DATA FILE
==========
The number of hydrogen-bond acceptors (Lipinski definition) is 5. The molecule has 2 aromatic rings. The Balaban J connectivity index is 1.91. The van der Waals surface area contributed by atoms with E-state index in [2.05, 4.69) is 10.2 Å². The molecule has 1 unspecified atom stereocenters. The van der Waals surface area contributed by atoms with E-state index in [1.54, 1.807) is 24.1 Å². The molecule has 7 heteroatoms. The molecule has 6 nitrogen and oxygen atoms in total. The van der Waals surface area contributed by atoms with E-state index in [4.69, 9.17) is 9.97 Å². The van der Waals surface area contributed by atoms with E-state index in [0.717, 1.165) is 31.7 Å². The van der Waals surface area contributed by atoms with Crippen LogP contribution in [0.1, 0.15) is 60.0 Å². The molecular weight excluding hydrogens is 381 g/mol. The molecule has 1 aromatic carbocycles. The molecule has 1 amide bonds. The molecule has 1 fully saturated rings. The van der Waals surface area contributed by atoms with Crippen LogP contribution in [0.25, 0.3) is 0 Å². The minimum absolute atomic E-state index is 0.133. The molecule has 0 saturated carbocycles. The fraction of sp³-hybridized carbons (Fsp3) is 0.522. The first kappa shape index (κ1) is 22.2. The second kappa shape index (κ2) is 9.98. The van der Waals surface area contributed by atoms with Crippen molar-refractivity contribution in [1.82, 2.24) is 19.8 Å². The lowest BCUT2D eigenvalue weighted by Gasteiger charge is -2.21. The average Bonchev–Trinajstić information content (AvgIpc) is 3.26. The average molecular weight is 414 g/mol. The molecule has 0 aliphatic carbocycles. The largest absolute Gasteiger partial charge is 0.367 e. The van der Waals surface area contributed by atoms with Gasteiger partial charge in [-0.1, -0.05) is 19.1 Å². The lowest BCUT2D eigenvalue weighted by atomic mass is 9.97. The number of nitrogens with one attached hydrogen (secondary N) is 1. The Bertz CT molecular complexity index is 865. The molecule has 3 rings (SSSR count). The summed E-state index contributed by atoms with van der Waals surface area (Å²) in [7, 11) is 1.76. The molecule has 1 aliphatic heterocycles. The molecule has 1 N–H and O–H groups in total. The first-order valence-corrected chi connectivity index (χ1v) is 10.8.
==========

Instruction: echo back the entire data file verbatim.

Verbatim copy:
The number of hydrogen-bond acceptors (Lipinski definition) is 5. The molecule has 2 aromatic rings. The Balaban J connectivity index is 1.91. The van der Waals surface area contributed by atoms with E-state index in [2.05, 4.69) is 10.2 Å². The molecule has 1 unspecified atom stereocenters. The van der Waals surface area contributed by atoms with E-state index in [1.54, 1.807) is 24.1 Å². The molecule has 7 heteroatoms. The molecule has 6 nitrogen and oxygen atoms in total. The van der Waals surface area contributed by atoms with E-state index in [4.69, 9.17) is 9.97 Å². The van der Waals surface area contributed by atoms with E-state index in [0.717, 1.165) is 31.7 Å². The van der Waals surface area contributed by atoms with Crippen LogP contribution in [0.1, 0.15) is 60.0 Å². The molecular weight excluding hydrogens is 381 g/mol. The molecule has 1 aromatic carbocycles. The molecule has 1 amide bonds. The molecule has 1 fully saturated rings. The van der Waals surface area contributed by atoms with Crippen LogP contribution in [0.25, 0.3) is 0 Å². The minimum absolute atomic E-state index is 0.133. The molecule has 0 saturated carbocycles. The fraction of sp³-hybridized carbons (Fsp3) is 0.522. The first kappa shape index (κ1) is 22.2. The second kappa shape index (κ2) is 9.98. The van der Waals surface area contributed by atoms with Crippen molar-refractivity contribution in [1.82, 2.24) is 19.8 Å². The lowest BCUT2D eigenvalue weighted by Gasteiger charge is -2.21. The average Bonchev–Trinajstić information content (AvgIpc) is 3.26. The average molecular weight is 414 g/mol. The molecule has 0 aliphatic carbocycles. The largest absolute Gasteiger partial charge is 0.367 e. The van der Waals surface area contributed by atoms with Gasteiger partial charge in [-0.1, -0.05) is 19.1 Å². The lowest BCUT2D eigenvalue weighted by atomic mass is 9.97. The number of nitrogens with one attached hydrogen (secondary N) is 1. The Bertz CT molecular complexity index is 865. The molecule has 3 rings (SSSR count). The summed E-state index contributed by atoms with van der Waals surface area (Å²) in [7, 11) is 1.76. The molecule has 1 aliphatic heterocycles. The molecule has 1 N–H and O–H groups in total. The first-order valence-corrected chi connectivity index (χ1v) is 10.8.